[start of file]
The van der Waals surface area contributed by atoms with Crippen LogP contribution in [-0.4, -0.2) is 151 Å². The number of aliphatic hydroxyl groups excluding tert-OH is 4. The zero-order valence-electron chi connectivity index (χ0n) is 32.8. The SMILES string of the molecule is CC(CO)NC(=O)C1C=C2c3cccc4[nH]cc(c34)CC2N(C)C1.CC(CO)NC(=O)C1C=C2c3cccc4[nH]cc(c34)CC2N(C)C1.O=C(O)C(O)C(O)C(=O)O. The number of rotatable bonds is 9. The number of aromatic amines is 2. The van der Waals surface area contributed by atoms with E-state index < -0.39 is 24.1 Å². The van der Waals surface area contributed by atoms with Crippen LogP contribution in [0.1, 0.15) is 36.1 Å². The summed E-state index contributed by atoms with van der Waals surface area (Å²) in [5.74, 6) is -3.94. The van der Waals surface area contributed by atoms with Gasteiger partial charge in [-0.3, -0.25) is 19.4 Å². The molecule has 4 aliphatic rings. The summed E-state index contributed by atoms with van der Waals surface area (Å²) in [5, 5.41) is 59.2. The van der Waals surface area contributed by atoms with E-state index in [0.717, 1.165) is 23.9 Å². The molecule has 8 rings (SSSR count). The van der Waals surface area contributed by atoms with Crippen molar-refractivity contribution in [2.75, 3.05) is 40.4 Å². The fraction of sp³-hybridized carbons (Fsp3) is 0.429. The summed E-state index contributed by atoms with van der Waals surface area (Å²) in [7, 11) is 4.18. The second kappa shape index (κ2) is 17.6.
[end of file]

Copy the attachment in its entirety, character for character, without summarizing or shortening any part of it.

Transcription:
The van der Waals surface area contributed by atoms with Crippen LogP contribution in [-0.4, -0.2) is 151 Å². The number of aliphatic hydroxyl groups excluding tert-OH is 4. The zero-order valence-electron chi connectivity index (χ0n) is 32.8. The SMILES string of the molecule is CC(CO)NC(=O)C1C=C2c3cccc4[nH]cc(c34)CC2N(C)C1.CC(CO)NC(=O)C1C=C2c3cccc4[nH]cc(c34)CC2N(C)C1.O=C(O)C(O)C(O)C(=O)O. The number of rotatable bonds is 9. The number of aromatic amines is 2. The van der Waals surface area contributed by atoms with E-state index < -0.39 is 24.1 Å². The van der Waals surface area contributed by atoms with Crippen LogP contribution in [0.1, 0.15) is 36.1 Å². The summed E-state index contributed by atoms with van der Waals surface area (Å²) in [5.74, 6) is -3.94. The van der Waals surface area contributed by atoms with Gasteiger partial charge in [-0.3, -0.25) is 19.4 Å². The molecule has 4 aliphatic rings. The summed E-state index contributed by atoms with van der Waals surface area (Å²) in [5, 5.41) is 59.2. The van der Waals surface area contributed by atoms with E-state index in [0.717, 1.165) is 23.9 Å². The molecule has 8 rings (SSSR count). The van der Waals surface area contributed by atoms with Crippen molar-refractivity contribution in [2.75, 3.05) is 40.4 Å². The fraction of sp³-hybridized carbons (Fsp3) is 0.429. The summed E-state index contributed by atoms with van der Waals surface area (Å²) in [7, 11) is 4.18. The second kappa shape index (κ2) is 17.6.